The Customer is Sometimes Wrong

The phrase “The customer is always right” was originally coined by Harry Gordon Selfridge, the founder of Selfridge’s department store in London in 1909, and is typically used by businesses to:

  1. Convince customers that they will get good service at this company
  2. Convince employees to give customers good service

Using the slogan “The customer is always right” abusive customers can demand just about anything (because they’re right “by definition”). Sometimes it means that abusive people get better treatment and conditions than nice people and this is not a good business. It makes much more sense to be nice to the nice customers to keep them coming back.

Most businesses think that “the more customers the better”; but some customers are quite simply bad for business. We have to focus on our good customers.

Even good customers are sometimes wrong: maybe they are demanding us new services that we really believe are not right for them or we think we are not the right company for provide them this new service.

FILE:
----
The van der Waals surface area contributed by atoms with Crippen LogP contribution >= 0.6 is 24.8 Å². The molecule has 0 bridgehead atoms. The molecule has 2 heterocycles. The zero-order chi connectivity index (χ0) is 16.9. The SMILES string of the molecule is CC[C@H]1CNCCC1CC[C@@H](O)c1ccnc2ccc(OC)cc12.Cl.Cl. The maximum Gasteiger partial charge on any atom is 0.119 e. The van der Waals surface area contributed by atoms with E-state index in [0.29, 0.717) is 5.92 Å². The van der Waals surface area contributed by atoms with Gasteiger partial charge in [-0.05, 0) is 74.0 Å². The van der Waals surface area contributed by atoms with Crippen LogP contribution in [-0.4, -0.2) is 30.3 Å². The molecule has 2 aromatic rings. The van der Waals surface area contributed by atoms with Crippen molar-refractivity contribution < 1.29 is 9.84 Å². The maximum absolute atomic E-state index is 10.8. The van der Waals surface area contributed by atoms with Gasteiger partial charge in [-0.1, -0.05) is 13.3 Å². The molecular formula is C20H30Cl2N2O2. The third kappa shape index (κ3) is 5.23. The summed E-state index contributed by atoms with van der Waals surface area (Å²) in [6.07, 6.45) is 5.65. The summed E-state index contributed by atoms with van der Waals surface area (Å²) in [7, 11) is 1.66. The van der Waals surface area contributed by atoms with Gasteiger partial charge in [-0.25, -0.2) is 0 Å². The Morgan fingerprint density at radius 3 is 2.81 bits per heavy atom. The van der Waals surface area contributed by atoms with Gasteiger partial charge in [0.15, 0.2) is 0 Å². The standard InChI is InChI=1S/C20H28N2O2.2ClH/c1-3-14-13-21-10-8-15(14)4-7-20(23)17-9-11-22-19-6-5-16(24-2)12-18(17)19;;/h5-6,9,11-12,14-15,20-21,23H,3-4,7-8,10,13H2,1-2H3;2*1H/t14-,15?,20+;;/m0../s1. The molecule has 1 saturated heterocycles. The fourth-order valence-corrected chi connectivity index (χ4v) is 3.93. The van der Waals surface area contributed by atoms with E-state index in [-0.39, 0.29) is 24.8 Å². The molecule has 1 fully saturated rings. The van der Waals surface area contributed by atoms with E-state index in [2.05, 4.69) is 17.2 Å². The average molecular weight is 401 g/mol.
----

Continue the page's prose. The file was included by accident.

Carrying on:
If we have a clear strategy, if we know what we do and what we don’t do, if we kown the strategic power of saying no, we can quickly identify these situations.

As professionals, we’re not doing our jobs if we let them continue their mistake without pointing it out. We’re not always thanked for this; it can lead to friction and even, in some circumstances, to losing a client or a sale. But the individual who allows a customer to continue a destructive course, without attempting to correct that course, sets himself or herself up for failure.

Summing-up: If we want to have a long-lasting relationship with a client, trust is the way to get it. We have to be self-confidence and have won enough trust so we can tell him that in our professional opinion he is wrong. If the client is reasonable, we will earn more trust by being honest and clear in our relationship.

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